American Woodworker
Contact Us | Help | Report a Bug
Sign in | Join
 

Garden Chairs Ballwin MO

Stylish and comfortable, these chairs are also built to last. Made of rot-resistant white oak, with robust joinery secured with weatherproof glue, they’re guaranteed to become some of your garden’s most cherished perennials.

The Home Depot
(636)207-8875
13929 Manchester Rd
Ballwin, MO
Hours
Mon-Sat: 6:00am-10:00pm
Sun: 8:00am-8:00pm

The Home Depot
(314)909-7771
10890 Sunset Hills Plaza
Saint Louis, MO
Hours
Mon-Sat: 6:00am-10:00pm
Sun: 8:00am-8:00pm

The Home Depot
(314)647-6050
1603 S Hanley Rd
Brentwood, MO
Hours
Mon-Sat: 6:00am-10:00pm
Sun: 8:00am-8:00pm

The Home Depot
(636)936-9494
3891 Mexico Rd
Saint Charles, MO
Hours
Mon-Sat: 6:00am-10:00pm
Sun: 8:00am-8:00pm

The Home Depot
(314)291-5288
11215 St Charles Rock Rd
Bridgeton, MO
Hours
Mon-Sat: 6:00am-10:00pm
Sun: 8:00am-8:00pm

The Home Depot
(636)536-0675
390 Thf Boulevard
Chesterfield, MO
Hours
Mon-Sat: 6:00am-10:00pm
Sun: 8:00am-8:00pm

Woodcraft - St. Louis/Maryland Heights
(314) 993-0413
2077 Congressional Drive
St. Louis, MO

Data Provided by:
The Home Depot
(636)922-1281
6190 Mid River Mall Dr
St Peter, MO
Hours
Mon-Sat: 6:00am-10:00pm
Sun: 8:00am-8:00pm

The Home Depot
(314)733-1534
8901 Page Avenue
Overland, MO
Hours
Mon-Sat: 6:00am-10:00pm
Sun: 8:00am-8:00pm

The Home Depot
(636)287-1111
3865 Vogel Rd
Arnold, MO
Hours
Mon-Sat: 6:00am-10:00pm
Sun: 8:00am-8:00pm

Data Provided by:

Garden Chairs

Garden Chairs

Enjoy your setting while comfortably sitting.

by Tim Johnson

Stylish and comfortable, these chairs are also built to last. Made of rot-resistant white oak, with robust joinery secured with weatherproof glue, they’re guaranteed to become some of your garden’s most cherished perennials. 

We’ve engineered the building process so you’ll be able to fit every joint using shop-made jigs and simple procedures. There are zillions of mortises, but they’re all routed from only two basic setups that you’ll quickly master. Making these chairs in multiples is really only a matter of physical endurance. White oak is hard and heavy!

Every structural joint consists of two plunge-routed mortises joined by a loose tenon. This variation is just as strong as traditional mortise and tenon construction and it’s much easier to accomplish, particularly on this chair’s angled arm and stretcher joints.

Lumber and Tools

White oak is a bargain compared to other rot-resistant hardwoods like teak and mahogany, and it’s readily available in a variety of thicknesses. We used 8/4 stock for the legs (wide boards so we didn’t have to glue up the blanks), 6/4 for the arms, rails and stretchers and 4/4 for the slats and tenon stock. For dimensional stability, we chose boards with straight grain. Each chair requires about 35 bd. ft. of lumber. We paid $160 per chair for our rough-sawn stock.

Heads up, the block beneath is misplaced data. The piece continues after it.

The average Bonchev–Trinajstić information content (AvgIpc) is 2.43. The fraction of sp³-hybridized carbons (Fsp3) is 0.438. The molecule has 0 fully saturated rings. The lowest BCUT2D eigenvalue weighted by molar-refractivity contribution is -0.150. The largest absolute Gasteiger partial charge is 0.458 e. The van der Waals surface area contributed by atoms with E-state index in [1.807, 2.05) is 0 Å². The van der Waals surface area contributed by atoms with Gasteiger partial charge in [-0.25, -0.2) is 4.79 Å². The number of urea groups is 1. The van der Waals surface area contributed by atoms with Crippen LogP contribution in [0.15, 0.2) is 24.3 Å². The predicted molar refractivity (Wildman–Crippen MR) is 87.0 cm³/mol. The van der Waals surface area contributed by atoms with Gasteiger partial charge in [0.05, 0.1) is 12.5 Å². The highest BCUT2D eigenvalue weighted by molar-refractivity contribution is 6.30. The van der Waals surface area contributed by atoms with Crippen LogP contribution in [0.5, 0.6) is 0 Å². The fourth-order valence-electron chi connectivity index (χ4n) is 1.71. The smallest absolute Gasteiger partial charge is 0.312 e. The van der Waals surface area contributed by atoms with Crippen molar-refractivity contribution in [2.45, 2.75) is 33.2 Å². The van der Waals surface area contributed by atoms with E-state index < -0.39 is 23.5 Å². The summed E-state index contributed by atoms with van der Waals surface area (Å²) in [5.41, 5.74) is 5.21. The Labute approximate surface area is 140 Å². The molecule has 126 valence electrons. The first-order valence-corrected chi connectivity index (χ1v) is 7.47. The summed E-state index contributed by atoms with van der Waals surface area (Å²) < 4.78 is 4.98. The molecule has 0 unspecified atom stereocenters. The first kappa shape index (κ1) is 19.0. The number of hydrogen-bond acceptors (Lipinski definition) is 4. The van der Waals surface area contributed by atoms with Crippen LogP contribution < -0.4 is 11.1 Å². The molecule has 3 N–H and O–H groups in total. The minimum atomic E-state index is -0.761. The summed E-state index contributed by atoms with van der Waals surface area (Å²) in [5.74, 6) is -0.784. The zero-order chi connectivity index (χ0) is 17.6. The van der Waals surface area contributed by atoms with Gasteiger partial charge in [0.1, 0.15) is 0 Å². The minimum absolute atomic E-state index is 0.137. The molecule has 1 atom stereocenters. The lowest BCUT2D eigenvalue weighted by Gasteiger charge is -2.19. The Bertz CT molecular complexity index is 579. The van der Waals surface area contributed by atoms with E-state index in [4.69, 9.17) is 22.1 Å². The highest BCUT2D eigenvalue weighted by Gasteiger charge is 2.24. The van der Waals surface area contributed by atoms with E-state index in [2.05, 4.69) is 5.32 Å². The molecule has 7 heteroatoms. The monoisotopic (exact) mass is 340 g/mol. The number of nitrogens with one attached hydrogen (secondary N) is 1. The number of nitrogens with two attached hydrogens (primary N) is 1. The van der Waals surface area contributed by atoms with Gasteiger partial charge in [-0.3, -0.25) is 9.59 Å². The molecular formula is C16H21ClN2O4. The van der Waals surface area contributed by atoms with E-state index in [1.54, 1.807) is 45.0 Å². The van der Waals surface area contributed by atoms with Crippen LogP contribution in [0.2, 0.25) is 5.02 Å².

Routing all the mortises will give your plunge router a real workout. It must have a 1/2-in. collet, an edge guide, 2-1/8 in. of plunge capacity and the guts to plunge deep in white oak (at least 1-1/2 hp). 

This project also requires a tablesaw and bandsaw, a drill press with a sanding drum and a router table. You’ll need 3/8-in. and 1/2-in. straight bits for mortising, a 2-in. flush-trim bit, a 1/4-in. round-over bit and a chamfering bit (see Sources, page 87). A jointer and planer are recommended, but not essential. You can have your stock milled to thickness at the lumberyard. 

Building Tips

Squarely-cut blanks are essential for sound joinery and good results. Make sure your tablesaw’s miter gauge makes square crosscuts. The heavy leg blanks may require a crosscut sled or an accurate chop saw.

Use templates to duplicate the shaped legs, arms and seat rails (Fig. D - G, page 84). 1/2-in.-thick MDF is excellent template material (available at most home centers for $5 per 2-ft. x 4-ft. sheet).

Use layout marks to guarantee that mortises and adjoining pieces go where they’re supposed to go.

Plunge-rout the mortises, using a straight bit, an edge guide and clamped-on stop blocks. Mortises are either routed into the end grain using a jig, or into the long grain, using a flush-mounted support block. 

Rout mortises before you cut profiles. It’s much easier to fit the angled joints around the mortises than vice-versa.

Always rout from...

Click here to read the rest of the article from American Woodworker